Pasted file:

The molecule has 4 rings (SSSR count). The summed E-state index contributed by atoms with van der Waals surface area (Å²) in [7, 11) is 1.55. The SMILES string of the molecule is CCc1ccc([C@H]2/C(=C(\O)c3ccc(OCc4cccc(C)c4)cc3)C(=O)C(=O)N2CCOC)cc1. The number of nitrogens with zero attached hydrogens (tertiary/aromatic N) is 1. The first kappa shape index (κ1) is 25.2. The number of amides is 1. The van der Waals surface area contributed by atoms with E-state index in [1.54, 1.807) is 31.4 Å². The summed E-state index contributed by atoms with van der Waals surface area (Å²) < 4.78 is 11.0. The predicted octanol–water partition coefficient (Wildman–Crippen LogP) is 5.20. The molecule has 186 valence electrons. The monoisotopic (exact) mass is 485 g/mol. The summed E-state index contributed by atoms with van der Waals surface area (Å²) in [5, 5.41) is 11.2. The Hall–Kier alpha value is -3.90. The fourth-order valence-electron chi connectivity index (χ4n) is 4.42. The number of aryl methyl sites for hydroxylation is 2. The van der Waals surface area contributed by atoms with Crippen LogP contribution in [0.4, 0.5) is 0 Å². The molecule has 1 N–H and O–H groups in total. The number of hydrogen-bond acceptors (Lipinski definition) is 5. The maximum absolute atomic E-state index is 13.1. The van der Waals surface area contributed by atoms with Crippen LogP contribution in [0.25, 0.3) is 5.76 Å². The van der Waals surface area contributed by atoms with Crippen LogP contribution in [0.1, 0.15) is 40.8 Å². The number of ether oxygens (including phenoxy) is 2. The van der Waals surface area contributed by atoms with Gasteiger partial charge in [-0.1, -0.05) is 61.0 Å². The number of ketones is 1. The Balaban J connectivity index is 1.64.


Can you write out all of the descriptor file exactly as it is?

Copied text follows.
The molecule has 4 rings (SSSR count). The summed E-state index contributed by atoms with van der Waals surface area (Å²) in [7, 11) is 1.55. The SMILES string of the molecule is CCc1ccc([C@H]2/C(=C(\O)c3ccc(OCc4cccc(C)c4)cc3)C(=O)C(=O)N2CCOC)cc1. The number of nitrogens with zero attached hydrogens (tertiary/aromatic N) is 1. The first kappa shape index (κ1) is 25.2. The number of amides is 1. The van der Waals surface area contributed by atoms with E-state index in [1.54, 1.807) is 31.4 Å². The summed E-state index contributed by atoms with van der Waals surface area (Å²) < 4.78 is 11.0. The predicted octanol–water partition coefficient (Wildman–Crippen LogP) is 5.20. The molecule has 186 valence electrons. The monoisotopic (exact) mass is 485 g/mol. The summed E-state index contributed by atoms with van der Waals surface area (Å²) in [5, 5.41) is 11.2. The Hall–Kier alpha value is -3.90. The fourth-order valence-electron chi connectivity index (χ4n) is 4.42. The number of aryl methyl sites for hydroxylation is 2. The van der Waals surface area contributed by atoms with Crippen LogP contribution in [0.4, 0.5) is 0 Å². The molecule has 1 N–H and O–H groups in total. The number of hydrogen-bond acceptors (Lipinski definition) is 5. The maximum absolute atomic E-state index is 13.1. The van der Waals surface area contributed by atoms with Crippen LogP contribution in [0.25, 0.3) is 5.76 Å². The van der Waals surface area contributed by atoms with Crippen LogP contribution in [0.1, 0.15) is 40.8 Å². The number of ether oxygens (including phenoxy) is 2. The van der Waals surface area contributed by atoms with Gasteiger partial charge in [-0.1, -0.05) is 61.0 Å². The number of ketones is 1. The Balaban J connectivity index is 1.64.